According to Z1, degradation of the cellulose can be substantially reduced by dissolving it in a tertiary amine N-oxide solvent in the barrel of an extrusion apparatus, extruding the solution to form a shaped solution and promptly precipitating the cellulose from the shaped solution before significant degradation of the cellulose (column 4, lines 49 to 56). The preferred temperature range in the barrel of the extruder for dissolving the cellulose is from about 90°C to about 140°C (column 5, lines 29 to 31).

In particular, the cellulose can be dissolved by first mixing a pulp with tertiary amine N-oxide containing excess nonsolvent, preferably water, in a quantity which prohibits the formation of a solution, then exposing the mixture to conditions of temperature and reduced pressure which result in removal of the excess nonsolvent, thereby allowing solution to take place (column 5, lines 35 to 41). The formed solution can then be transported by means of a pumping device through a shaping die (column 5, lines 47 to 58).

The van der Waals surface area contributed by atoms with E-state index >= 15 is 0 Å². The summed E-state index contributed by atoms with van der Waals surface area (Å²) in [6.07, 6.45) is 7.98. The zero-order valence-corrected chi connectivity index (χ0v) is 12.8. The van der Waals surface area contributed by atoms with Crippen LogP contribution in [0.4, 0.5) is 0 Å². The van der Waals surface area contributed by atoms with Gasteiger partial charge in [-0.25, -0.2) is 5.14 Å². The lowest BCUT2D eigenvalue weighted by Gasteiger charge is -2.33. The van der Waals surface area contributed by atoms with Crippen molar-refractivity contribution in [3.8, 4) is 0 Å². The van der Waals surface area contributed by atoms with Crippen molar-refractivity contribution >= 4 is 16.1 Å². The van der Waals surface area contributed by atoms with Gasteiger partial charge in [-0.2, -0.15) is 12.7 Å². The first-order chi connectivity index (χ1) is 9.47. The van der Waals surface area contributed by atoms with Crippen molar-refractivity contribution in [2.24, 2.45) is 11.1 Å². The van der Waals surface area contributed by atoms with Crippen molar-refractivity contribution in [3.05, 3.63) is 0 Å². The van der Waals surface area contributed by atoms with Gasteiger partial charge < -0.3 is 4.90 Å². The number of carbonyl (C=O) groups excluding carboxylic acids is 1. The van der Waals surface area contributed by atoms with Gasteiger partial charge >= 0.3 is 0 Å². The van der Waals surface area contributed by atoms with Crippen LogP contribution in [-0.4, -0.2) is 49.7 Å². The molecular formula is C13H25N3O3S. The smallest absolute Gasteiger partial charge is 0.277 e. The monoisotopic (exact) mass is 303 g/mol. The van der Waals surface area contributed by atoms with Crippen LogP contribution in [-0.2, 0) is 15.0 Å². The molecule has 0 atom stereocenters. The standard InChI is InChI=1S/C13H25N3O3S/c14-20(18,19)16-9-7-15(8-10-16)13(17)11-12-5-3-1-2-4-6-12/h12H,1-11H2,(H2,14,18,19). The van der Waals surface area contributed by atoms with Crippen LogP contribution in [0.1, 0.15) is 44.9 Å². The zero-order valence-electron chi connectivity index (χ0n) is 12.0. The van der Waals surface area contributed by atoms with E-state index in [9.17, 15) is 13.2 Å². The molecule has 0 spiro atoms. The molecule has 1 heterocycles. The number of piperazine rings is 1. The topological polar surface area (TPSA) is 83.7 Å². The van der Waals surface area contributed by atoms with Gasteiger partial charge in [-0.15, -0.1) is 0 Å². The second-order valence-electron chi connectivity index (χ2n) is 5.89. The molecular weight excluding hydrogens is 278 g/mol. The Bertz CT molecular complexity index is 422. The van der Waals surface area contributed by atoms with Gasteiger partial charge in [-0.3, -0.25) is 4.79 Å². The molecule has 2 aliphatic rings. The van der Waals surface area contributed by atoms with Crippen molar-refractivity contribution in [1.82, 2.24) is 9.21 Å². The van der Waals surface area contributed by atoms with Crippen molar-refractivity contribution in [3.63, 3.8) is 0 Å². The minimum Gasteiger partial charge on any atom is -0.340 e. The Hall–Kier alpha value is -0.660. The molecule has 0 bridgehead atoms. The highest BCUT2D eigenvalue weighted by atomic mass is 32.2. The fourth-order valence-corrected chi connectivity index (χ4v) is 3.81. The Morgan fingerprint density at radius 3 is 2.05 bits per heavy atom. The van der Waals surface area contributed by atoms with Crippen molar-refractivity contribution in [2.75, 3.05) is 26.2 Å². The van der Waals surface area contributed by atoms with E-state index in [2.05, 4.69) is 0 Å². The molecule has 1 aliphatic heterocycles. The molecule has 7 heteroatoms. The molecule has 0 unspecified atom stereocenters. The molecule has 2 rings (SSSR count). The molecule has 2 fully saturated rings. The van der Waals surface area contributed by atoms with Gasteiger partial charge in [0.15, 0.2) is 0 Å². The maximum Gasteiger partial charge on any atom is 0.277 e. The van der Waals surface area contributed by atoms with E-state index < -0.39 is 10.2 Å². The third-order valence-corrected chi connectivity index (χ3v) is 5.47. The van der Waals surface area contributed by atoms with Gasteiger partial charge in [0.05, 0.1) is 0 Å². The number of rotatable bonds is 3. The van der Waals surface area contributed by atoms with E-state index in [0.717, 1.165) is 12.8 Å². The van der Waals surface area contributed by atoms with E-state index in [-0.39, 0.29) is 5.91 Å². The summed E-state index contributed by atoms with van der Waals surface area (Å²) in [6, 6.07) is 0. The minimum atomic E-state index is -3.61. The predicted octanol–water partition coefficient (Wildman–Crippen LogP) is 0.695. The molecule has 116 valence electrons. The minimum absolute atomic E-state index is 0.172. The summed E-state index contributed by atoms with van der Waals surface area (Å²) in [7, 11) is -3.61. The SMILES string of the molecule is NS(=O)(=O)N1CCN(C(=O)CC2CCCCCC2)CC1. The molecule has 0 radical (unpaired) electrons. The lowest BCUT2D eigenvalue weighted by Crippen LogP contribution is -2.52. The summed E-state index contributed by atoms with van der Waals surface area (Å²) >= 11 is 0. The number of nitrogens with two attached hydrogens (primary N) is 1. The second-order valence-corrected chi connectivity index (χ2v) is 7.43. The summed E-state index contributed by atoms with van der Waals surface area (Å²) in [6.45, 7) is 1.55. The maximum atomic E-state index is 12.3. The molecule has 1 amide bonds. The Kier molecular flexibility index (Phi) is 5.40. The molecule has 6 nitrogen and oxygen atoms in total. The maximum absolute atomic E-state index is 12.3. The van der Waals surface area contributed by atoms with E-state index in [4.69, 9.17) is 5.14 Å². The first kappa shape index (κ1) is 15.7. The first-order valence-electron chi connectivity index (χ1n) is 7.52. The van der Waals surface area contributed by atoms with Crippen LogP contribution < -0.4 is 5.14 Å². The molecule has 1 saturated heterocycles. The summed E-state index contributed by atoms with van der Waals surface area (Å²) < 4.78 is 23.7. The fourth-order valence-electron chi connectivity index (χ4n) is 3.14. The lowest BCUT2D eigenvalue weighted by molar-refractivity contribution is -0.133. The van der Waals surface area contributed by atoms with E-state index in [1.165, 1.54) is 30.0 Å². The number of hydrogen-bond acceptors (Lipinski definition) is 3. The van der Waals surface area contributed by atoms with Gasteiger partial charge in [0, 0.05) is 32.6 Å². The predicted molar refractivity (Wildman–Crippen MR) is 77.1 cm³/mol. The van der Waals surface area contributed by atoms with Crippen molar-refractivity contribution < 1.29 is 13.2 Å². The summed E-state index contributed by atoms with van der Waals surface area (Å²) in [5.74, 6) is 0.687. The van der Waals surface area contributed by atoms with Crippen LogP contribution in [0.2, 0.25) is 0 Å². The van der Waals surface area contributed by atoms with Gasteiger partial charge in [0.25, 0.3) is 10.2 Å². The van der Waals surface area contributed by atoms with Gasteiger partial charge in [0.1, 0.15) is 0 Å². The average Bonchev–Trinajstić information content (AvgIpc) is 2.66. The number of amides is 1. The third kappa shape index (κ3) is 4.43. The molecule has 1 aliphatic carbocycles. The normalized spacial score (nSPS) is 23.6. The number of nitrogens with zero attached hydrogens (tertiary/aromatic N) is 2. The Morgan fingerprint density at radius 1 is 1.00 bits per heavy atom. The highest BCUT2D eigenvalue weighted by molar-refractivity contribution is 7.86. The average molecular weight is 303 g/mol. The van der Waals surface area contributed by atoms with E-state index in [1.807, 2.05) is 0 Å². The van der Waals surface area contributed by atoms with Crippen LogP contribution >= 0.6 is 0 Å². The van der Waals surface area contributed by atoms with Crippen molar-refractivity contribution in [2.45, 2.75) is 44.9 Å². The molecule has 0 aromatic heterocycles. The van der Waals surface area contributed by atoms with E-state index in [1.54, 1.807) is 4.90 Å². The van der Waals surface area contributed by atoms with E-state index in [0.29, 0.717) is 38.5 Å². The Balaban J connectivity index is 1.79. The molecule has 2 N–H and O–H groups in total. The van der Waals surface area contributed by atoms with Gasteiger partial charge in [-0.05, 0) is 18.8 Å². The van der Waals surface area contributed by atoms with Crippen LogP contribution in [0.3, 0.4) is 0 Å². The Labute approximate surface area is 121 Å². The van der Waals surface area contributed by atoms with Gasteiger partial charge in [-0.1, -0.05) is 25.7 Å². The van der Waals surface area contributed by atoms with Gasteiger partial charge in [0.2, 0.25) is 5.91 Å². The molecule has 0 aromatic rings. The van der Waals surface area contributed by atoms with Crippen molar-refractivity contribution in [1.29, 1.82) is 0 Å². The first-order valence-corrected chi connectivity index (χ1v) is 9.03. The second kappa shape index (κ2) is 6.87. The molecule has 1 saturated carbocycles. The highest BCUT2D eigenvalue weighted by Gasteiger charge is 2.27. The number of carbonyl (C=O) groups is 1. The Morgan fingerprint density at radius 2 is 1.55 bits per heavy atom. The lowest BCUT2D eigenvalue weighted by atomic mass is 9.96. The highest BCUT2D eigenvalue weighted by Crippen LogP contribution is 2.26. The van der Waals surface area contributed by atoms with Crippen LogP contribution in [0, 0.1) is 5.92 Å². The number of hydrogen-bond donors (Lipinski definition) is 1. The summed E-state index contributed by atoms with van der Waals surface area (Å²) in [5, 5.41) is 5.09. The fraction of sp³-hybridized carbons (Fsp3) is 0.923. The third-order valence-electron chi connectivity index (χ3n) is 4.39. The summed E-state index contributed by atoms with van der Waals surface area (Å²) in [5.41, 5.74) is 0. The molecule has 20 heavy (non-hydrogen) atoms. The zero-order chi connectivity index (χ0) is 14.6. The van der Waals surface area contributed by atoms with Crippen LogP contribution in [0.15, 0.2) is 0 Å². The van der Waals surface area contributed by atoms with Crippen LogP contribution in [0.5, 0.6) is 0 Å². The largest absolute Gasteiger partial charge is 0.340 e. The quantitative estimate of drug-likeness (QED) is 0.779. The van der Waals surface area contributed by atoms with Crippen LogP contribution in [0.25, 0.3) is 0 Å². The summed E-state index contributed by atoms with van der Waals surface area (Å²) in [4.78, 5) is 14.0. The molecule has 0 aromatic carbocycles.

As equipment suitable for removing the excess nonsolvent, the Teledyne Readco continuous processor is used in Example I of Z1. The processor is equipped with screws and helical paddles, to transport the solution through it at 103-106°C under vacuum. Then, a gear pump forces the solution through a spinneret having 32, 250 micrometers diameter holes, at 120-125°C. Therefore, the processor of Z1 serves the purpose of forming a cellulose solution; it does not have the purpose of transporting a ready cellulose solution from one place to another (column 6, lines 30 to 41).